I recall when I was at D Ray James in Folkston, Georgia, the privately-run prison for foreigners, that the librarian there refused to subscribe to National Geographic because it was “way too sexually explicit”. When one of my correspondents had a subscription mailed to the prison library address, the librarian made a point of putting the issue in the garbage container as it arrived, right in front of my eyes, while saying to me, "That's what happens to National Geographic when I get it. Understand, Mr. Emery?" In that gesture, everything that's wrong with America and its current predicament with ignorance, economic decline, end of empire, and colossal betrayal of the values of the founding fathers is clearly epitomized.

At least though, at D Ray James, my personal subscription copy was never interfered with. I hope the Warden here sees clear to release the August issue of National Geographic to me and other inmates with subscription copies. It is perhaps the most esteemed magazine in the world, as copies are in all public schools, high schools, and libraries everywhere on Earth.

In a bit of irony, what forbids the facility from distributing the magazine to inmates is something called the “Ensign Amendment”, Section 7, which states that no federal money may be spent on the procurement and distribution of material which contains nudity and sexually explicit material. Now, I don't see how any federal money is being spent on my subscription to National Geographic, it was mailed to me with your funds, not US federal government funds, but what's ironic is that Senator John Ensign, who the amendment is named after, had to resign from Congress last year for sexual misdeeds done while in office!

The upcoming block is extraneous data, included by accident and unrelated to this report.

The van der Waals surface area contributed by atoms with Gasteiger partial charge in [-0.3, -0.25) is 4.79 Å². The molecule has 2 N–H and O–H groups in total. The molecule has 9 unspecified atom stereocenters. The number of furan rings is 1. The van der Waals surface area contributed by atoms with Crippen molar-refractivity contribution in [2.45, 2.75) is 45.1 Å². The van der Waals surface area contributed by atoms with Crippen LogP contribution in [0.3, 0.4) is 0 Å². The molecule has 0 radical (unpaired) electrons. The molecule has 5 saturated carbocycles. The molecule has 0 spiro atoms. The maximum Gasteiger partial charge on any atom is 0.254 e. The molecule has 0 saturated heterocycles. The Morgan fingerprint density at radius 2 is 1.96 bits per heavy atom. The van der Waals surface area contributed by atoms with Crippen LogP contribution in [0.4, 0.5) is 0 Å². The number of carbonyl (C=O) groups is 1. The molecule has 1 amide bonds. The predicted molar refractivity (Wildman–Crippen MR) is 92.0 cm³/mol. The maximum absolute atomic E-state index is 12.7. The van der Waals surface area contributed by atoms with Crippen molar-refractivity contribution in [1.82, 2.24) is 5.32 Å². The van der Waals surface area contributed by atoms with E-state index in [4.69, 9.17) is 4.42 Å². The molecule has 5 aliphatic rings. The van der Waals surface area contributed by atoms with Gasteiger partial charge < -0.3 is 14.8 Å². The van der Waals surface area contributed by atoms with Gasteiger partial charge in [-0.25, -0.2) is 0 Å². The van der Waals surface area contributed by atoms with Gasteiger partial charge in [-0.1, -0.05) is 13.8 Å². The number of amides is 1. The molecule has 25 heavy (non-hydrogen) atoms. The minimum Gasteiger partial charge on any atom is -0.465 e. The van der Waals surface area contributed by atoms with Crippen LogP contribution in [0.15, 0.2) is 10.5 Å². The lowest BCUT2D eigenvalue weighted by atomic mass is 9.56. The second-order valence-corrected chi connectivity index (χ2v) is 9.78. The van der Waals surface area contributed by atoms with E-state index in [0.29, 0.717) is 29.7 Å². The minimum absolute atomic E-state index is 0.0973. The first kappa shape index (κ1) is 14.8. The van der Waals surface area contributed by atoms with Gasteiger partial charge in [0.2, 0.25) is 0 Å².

I also find unfathomable that a total lunatic like Michelle Bachmann supersedes Ron Paul in popularity for the Republican Party nomination, with an equally stupid and inept Sarah Palin breathing down her neck waiting to launch her Presidential vanity campaign. Ron Paul should really be the GOP candidate against Obama next year. He can explain everything that’s wrong with the United States and how Obama has failed the American people in so many ways.

Citizen Marc: Prepare to Meet his HIGHnessRoger Larry, the film director who is currently putting together a documentary feature film about me called Citizen Marc, is in my hometown of London, Ontario to interview my first two great loves Judith (from 1976-1980) and Sandra (1981-1988), a teacher of mine who went on the school trip to the middle east with me and 40 other students from March 2nd to 18th, 1975 (a pivotal trip, appearing online shortly as an excerpt from my forthcoming autobiography), and perhaps others.

I also advised him while he was in London to speak to the mother of Chris Doty, the author (along with Jason Rip) of the great play about my years in London at City Lights Bookshop – also called Citizen Marc. The play is particularly prescient in that the narrator of the play, in many ways an homage to Citizen Kane, is speaking as though I am in a US federal prison at the time, even though the play was written and performed in 2006. The play, except for the narrator who speaks to the audience in the present tense, takes place in a series of flashbacks 20 to 35 years earlier in my politically formative years as the 'enfant terrible' rebel bookseller of London, Ontario. Citizen Marc won four Brickenden awards that year, including for Best Actor and Best Direction.